How to shoot a 1 light headshot

I didn’t start out to shoot a headshot. But since I had an {almost} willing model that I was already stalking with my camera and I had started to think about the awesome headshots of Peter Hurley, {watch a great video here from him on getting a great headshot}, and I wondered if I could pull off a totally off the cuff, quick headshot.

I decided to use the wall in my office, which happens to be gray as I didn’t have any white seamless. AND I had to make it work with 1 light, because my 2nd flash is currently broken :(

With my model {thanks Shawn!} leaning right against the wall, I decided to bounce my flash, on full power off the ceiling, about 2-3 ft away from the ceiling. If I had shot with direct flash {pointing straight at the subject}, it would have caused harsh shadows on the wall, and on the models face. And since this was happening so quick, I didn’t bother to pull in my soft box from the other room, which would have been a good light softener.

[click to view large]

Flat image: no reflector used

Flat Image, no reflector used | © Ardean Peters

You can see from the image above that the light is pretty nice, but there is still some shadows in the hollows of the face and the image is a bit ‘flat’. So I added a reflector just out of the frame, parallel to the ceiling and slightly angled to the models face.

Now in the image below, you can see where the reflector has lifted the shadows from the eyelids, under-eyes, temples, chin/under the lip and neck. It’s also added a 2nd catch-light in the 6 o’clock position in the eyes – adding more sparkle.

[click to view large]

Image with Reflector, headshot, Photography By Ardean

Image with Reflector | © Ardean Peters

It’s of note that I shot these not with my arguably non-pro {you gotta read down to were Zack mentions it/and a good un-related read for gear heads} Canon 5DMkII, but with my entry level Canon XTI and the 18-55mm kit lens. I chose a fairly deep depth of field at f8, ISO 200 and 1/200th and 40mm {effective 64mm – sortof short for a portrait, but hey, I had to hold a reflector AND shoot at the same time!} . I wanted the increased depth to ensure everything was in focus AND most lenses are sharper stopped down, so shooting at f8 definitely increased the image quality.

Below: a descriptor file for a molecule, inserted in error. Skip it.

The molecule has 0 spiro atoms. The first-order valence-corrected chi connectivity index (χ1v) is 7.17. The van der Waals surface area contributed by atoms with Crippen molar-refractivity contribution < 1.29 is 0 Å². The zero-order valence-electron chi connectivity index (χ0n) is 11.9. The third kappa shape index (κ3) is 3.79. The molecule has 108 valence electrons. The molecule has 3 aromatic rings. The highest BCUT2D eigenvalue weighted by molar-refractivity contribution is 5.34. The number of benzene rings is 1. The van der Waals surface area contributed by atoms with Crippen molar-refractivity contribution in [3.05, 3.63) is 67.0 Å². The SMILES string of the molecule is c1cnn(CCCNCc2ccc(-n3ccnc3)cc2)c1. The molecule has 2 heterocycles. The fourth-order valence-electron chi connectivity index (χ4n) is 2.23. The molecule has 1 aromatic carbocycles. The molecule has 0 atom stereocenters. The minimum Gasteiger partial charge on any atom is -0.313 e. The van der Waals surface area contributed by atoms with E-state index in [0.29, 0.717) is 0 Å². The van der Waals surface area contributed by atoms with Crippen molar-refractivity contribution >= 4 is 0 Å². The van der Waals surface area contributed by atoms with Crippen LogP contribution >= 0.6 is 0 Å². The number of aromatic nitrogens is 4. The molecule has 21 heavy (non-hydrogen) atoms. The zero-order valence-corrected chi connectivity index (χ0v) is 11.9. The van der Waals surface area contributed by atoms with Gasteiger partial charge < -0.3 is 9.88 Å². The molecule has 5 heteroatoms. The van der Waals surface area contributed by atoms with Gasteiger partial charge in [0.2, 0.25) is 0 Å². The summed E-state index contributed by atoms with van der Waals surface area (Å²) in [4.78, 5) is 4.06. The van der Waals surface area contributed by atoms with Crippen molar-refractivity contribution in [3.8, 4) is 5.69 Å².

Then comes the editing, which I did in Photoshop Elements {Adobe Lightroom & Photoshop is in my future – somewhere}. My first step was to edit out minor blemishes. Which I mainly used the ‘spot healing’ brush for. As you can see, Shawn has a scar healing on his forehead. Now I’m no photoshop wizard, so I just used the ‘clone’ brush and aimed to lighten up and blend the scar, not completely remove it.

Then I decided that I wanted the background to be white. I felt it would make the headshot stand out more and suit more of a traditional headshot. So, I used the ‘dodge’ tool at about 5-10% opacity and zoomed in to at least +50% and started carefully dodging the background to white {Note: I would normally just shoot on white seamless, blown to white and avoid the extra hassle of doing this!}

[click to view large]

Image: Head shot demo #1, Photography By Ardean"

Edited in Photoshop Elements | © Ardean Peters

For the final image below, I brightened the eyes. I cloned different areas of the eyes, using around 50% opacity, until evenly brightened. Then I increased the overall brightness a bit, added back some black levels, to make the image ‘pop’ a little more and then sharpened.

And that’s how you shoot a 1 light headshot :)

[click to view large]

Headshot, Photography By Ardean

Final Headshot | © Ardean Peters

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